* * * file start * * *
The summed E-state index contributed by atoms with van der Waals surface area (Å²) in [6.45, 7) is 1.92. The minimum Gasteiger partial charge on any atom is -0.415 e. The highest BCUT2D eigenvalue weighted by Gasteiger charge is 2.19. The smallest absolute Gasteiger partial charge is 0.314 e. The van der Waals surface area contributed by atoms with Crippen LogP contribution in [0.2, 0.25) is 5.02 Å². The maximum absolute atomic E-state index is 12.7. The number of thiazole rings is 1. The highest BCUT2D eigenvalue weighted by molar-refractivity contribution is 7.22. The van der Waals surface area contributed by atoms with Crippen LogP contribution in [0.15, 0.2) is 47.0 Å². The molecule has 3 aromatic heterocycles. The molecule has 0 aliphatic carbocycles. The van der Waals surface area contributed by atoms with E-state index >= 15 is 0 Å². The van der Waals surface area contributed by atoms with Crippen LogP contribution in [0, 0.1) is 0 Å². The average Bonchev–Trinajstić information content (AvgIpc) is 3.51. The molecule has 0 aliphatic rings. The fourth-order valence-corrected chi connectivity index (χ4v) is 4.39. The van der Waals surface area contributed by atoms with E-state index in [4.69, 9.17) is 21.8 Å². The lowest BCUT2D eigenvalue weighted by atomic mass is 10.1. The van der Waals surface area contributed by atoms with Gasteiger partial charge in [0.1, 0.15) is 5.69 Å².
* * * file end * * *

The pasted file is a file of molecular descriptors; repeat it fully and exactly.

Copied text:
The summed E-state index contributed by atoms with van der Waals surface area (Å²) in [6.45, 7) is 1.92. The minimum Gasteiger partial charge on any atom is -0.415 e. The highest BCUT2D eigenvalue weighted by Gasteiger charge is 2.19. The smallest absolute Gasteiger partial charge is 0.314 e. The van der Waals surface area contributed by atoms with Crippen LogP contribution in [0.2, 0.25) is 5.02 Å². The maximum absolute atomic E-state index is 12.7. The number of thiazole rings is 1. The highest BCUT2D eigenvalue weighted by molar-refractivity contribution is 7.22. The van der Waals surface area contributed by atoms with Crippen LogP contribution in [0.15, 0.2) is 47.0 Å². The molecule has 3 aromatic heterocycles. The molecule has 0 aliphatic carbocycles. The van der Waals surface area contributed by atoms with E-state index >= 15 is 0 Å². The van der Waals surface area contributed by atoms with Crippen LogP contribution in [0, 0.1) is 0 Å². The average Bonchev–Trinajstić information content (AvgIpc) is 3.51. The molecule has 0 aliphatic rings. The fourth-order valence-corrected chi connectivity index (χ4v) is 4.39. The van der Waals surface area contributed by atoms with E-state index in [4.69, 9.17) is 21.8 Å². The lowest BCUT2D eigenvalue weighted by atomic mass is 10.1. The van der Waals surface area contributed by atoms with Gasteiger partial charge in [0.1, 0.15) is 5.69 Å².